Get ready to read! These exciting activities help students build skills in reading comprehension, creative writing, and critical thinking. Give your students instructions for each activity, and watch as they get excited about reading! Grab a selection of joke books, reference books, and maybe a picture of a book or two. Then read the different types of texts to figure out why the author wrote the book!
1. P.I.E. Chart
Before you start your author’s purpose lessons, plan a review with students. Go over categories of purpose: Persuade, Inform, and Entertain. Then have them fill in which genres of literature go under each category. Make miniature versions for a handy graphic organizer.
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2. Author’s Purpose Printable Worksheet
This printable author’s purpose worksheet is perfect for 1st, 2nd, and 3rd-grade students. Have your students read the book covers and color each according to the author’s reason for writing the book!
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3. Author’s Purpose Game
A great interactive author’s purpose activity! After your kids have picked their piece, spin the spinner and determine why the author wrote their short story. If they guess right, they get to move ahead. If they’re wrong, they go back to the number of spaces they spun.
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4. Reading Comprehension Worksheet
Start the week off with this easy activity. Choose a book from your classroom library. After reading a passage, have students complete the exercises. The worksheet is a chance for students to demonstrate their comprehension of the passage.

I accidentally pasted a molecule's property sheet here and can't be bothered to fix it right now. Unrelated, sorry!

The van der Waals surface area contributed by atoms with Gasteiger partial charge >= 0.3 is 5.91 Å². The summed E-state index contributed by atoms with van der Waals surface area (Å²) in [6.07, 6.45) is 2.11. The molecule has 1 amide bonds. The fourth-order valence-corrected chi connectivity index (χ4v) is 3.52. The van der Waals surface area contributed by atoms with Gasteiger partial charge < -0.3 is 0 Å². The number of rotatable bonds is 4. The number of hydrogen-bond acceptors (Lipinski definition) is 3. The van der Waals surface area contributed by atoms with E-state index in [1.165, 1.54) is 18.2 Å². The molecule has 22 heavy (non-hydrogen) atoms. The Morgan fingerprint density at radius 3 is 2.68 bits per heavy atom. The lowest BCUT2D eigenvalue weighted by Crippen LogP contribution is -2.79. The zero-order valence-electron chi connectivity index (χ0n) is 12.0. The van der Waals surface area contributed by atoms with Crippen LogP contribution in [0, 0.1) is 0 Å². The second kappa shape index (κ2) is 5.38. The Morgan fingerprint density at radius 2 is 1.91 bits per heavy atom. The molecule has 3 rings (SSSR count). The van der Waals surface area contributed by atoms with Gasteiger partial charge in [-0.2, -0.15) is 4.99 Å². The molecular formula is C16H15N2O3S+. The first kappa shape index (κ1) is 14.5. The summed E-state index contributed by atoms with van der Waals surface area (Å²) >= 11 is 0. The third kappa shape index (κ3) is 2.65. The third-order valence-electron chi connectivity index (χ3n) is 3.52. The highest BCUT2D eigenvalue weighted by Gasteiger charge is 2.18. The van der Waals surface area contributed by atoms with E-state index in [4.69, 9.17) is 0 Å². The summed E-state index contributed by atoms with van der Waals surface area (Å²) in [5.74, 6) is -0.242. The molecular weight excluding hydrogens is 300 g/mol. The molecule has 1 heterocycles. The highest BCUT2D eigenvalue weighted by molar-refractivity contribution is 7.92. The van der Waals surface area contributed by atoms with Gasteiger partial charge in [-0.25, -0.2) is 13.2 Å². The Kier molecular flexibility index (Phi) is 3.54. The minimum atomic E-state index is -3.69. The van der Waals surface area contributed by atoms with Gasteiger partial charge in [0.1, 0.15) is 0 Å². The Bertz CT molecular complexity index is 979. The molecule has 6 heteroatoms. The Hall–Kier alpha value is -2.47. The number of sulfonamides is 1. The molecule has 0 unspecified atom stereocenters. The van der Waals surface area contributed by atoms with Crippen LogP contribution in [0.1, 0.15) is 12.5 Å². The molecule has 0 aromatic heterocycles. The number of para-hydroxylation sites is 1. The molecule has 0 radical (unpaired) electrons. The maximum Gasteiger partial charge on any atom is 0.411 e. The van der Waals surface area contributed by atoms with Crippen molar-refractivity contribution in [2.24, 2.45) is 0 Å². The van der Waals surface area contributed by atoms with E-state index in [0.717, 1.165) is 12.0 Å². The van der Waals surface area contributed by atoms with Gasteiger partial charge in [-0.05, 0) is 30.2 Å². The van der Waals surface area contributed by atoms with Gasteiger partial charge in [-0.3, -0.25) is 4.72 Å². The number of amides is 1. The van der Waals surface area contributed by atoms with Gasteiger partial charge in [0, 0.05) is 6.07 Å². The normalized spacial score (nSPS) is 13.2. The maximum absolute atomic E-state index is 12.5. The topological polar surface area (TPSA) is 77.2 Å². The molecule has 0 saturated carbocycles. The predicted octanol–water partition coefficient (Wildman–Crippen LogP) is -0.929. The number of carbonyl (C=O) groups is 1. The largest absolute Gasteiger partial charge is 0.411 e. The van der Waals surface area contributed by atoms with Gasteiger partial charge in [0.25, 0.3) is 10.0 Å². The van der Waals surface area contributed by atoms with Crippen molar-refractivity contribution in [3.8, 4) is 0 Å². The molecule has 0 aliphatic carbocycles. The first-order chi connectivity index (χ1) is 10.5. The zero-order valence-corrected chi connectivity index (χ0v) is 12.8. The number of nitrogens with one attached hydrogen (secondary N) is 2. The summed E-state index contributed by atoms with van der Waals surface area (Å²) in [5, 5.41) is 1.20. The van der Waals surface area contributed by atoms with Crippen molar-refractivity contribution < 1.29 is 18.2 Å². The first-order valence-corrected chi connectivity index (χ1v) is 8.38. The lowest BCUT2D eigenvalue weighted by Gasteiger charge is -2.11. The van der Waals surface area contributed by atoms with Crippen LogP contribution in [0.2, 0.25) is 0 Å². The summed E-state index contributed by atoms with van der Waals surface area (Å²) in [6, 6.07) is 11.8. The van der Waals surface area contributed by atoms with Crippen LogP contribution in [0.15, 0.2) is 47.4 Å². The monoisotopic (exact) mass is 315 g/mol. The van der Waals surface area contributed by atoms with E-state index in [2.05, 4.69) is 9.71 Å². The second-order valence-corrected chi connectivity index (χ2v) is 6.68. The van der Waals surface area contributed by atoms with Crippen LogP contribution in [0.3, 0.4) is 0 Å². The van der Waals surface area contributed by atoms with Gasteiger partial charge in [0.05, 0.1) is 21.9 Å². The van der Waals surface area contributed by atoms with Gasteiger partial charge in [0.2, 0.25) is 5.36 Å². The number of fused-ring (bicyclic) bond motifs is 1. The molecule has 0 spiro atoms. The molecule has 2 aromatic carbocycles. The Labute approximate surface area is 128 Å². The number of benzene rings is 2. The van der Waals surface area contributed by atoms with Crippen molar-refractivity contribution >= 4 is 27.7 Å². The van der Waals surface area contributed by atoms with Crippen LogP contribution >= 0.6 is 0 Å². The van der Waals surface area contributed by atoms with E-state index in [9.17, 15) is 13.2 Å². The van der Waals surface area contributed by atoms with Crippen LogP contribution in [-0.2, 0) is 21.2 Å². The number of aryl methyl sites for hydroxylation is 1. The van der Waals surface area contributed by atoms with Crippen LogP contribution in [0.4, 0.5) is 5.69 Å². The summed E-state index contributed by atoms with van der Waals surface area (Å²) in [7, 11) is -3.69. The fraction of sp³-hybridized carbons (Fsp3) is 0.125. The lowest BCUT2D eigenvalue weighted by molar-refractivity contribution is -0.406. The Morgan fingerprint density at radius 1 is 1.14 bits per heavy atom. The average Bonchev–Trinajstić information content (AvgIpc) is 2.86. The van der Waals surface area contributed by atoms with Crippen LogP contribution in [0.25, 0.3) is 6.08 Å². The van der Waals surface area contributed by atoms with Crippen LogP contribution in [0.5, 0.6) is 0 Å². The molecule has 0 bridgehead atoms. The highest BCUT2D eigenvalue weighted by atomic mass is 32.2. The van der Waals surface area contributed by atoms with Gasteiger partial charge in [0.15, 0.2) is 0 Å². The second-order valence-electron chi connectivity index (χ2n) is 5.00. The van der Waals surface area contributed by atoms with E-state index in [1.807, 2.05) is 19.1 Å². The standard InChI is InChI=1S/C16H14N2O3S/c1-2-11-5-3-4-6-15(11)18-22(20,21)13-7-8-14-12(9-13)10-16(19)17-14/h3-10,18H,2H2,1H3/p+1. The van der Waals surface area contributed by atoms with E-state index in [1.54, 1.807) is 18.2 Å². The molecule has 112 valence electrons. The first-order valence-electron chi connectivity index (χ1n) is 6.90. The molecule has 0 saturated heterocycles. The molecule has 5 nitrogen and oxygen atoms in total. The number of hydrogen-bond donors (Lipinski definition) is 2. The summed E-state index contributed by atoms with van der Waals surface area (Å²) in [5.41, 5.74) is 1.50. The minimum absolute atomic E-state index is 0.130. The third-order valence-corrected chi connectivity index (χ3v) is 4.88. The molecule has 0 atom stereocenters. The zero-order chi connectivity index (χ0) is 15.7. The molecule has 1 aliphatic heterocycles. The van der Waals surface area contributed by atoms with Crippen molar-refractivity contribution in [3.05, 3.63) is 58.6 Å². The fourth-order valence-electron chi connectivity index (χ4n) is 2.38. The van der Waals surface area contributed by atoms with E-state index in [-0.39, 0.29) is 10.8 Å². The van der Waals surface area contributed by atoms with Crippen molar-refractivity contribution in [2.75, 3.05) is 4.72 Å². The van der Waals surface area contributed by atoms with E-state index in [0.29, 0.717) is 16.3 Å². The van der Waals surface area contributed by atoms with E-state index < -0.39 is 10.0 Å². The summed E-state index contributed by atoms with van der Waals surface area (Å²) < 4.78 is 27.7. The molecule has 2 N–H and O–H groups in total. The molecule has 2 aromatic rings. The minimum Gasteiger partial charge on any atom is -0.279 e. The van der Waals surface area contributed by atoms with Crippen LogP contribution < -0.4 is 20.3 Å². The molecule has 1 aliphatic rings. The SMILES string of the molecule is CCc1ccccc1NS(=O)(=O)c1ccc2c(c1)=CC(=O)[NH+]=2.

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5. Scavenger Hunt
A fun and interactive activity for students of all ages! Send your kids on a scavenger hunt at your local library to find books fitting each category. This great alternative to worksheets makes learning active and exciting!
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6. Not “As Easy as P.I.E.”
This activity is a harder task for students. To create this graphic organizer, students begin by deciding the author’s purpose. They then have to uncover the author’s thesis ideas and supporting evidence. This type of writing assignment is great for middle school students.
Learn more: Cultivating Critical Readers
7. Author’s Purpose Recipe Card
Perfect for small-group learning! Have your students read aloud texts of different genres. Then have them write down the details listed on the recipe. Follow the instructions closely. Finish by “cooking up” the main ideas to discover the reasons authors wrote their books.
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8. Task Cards
This task card set is the perfect introduction to the topic of the author’s purpose. Read the description on each card. Then have your students choose the correct category for each one. Turn it into a partner vs. partner game for even more fun!
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9. Digital Task Cards
If you’re teaching digitally, this resource is for you. These task cards make quizzing simple, easy, and fun! As students take the quiz, they receive detailed information to help plan their next lessons. Have students use the examples on task cards to create their own!
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10. Anchor Chart
Help your students remember the key points of an author’s purpose with this poster. It clearly outlines the author’s and reader’s jobs. Have students create their own mini anchor charts to refer to throughout the year. An awesome addition to your classroom writing center!